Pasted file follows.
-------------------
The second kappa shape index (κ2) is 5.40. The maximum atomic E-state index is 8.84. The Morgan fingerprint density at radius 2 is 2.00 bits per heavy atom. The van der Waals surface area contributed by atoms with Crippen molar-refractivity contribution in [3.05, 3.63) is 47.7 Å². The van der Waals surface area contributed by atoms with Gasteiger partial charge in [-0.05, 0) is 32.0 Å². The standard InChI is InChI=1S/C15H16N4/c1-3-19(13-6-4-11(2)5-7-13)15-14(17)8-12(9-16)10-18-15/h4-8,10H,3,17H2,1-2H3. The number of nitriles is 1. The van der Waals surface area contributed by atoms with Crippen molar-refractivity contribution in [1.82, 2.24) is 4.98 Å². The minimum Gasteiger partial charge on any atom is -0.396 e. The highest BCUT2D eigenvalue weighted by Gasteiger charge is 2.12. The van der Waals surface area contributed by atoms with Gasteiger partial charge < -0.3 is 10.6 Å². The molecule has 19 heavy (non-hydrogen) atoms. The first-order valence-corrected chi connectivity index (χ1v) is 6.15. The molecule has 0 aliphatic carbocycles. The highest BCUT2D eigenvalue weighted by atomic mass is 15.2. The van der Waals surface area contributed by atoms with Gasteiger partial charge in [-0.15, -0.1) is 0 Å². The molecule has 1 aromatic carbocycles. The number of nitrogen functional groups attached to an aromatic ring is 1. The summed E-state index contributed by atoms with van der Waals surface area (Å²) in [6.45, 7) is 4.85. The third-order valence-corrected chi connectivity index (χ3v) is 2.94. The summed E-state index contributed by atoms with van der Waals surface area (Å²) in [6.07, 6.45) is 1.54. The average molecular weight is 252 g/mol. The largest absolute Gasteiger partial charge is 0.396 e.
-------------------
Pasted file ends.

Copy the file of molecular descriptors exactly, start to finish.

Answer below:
The second kappa shape index (κ2) is 5.40. The maximum atomic E-state index is 8.84. The Morgan fingerprint density at radius 2 is 2.00 bits per heavy atom. The van der Waals surface area contributed by atoms with Crippen molar-refractivity contribution in [3.05, 3.63) is 47.7 Å². The van der Waals surface area contributed by atoms with Gasteiger partial charge in [-0.05, 0) is 32.0 Å². The standard InChI is InChI=1S/C15H16N4/c1-3-19(13-6-4-11(2)5-7-13)15-14(17)8-12(9-16)10-18-15/h4-8,10H,3,17H2,1-2H3. The number of nitriles is 1. The van der Waals surface area contributed by atoms with Crippen molar-refractivity contribution in [1.82, 2.24) is 4.98 Å². The minimum Gasteiger partial charge on any atom is -0.396 e. The highest BCUT2D eigenvalue weighted by Gasteiger charge is 2.12. The van der Waals surface area contributed by atoms with Gasteiger partial charge < -0.3 is 10.6 Å². The molecule has 19 heavy (non-hydrogen) atoms. The first-order valence-corrected chi connectivity index (χ1v) is 6.15. The molecule has 0 aliphatic carbocycles. The highest BCUT2D eigenvalue weighted by atomic mass is 15.2. The van der Waals surface area contributed by atoms with Gasteiger partial charge in [-0.15, -0.1) is 0 Å². The molecule has 1 aromatic carbocycles. The number of nitrogen functional groups attached to an aromatic ring is 1. The summed E-state index contributed by atoms with van der Waals surface area (Å²) in [6.45, 7) is 4.85. The third-order valence-corrected chi connectivity index (χ3v) is 2.94. The summed E-state index contributed by atoms with van der Waals surface area (Å²) in [6.07, 6.45) is 1.54. The average molecular weight is 252 g/mol. The largest absolute Gasteiger partial charge is 0.396 e.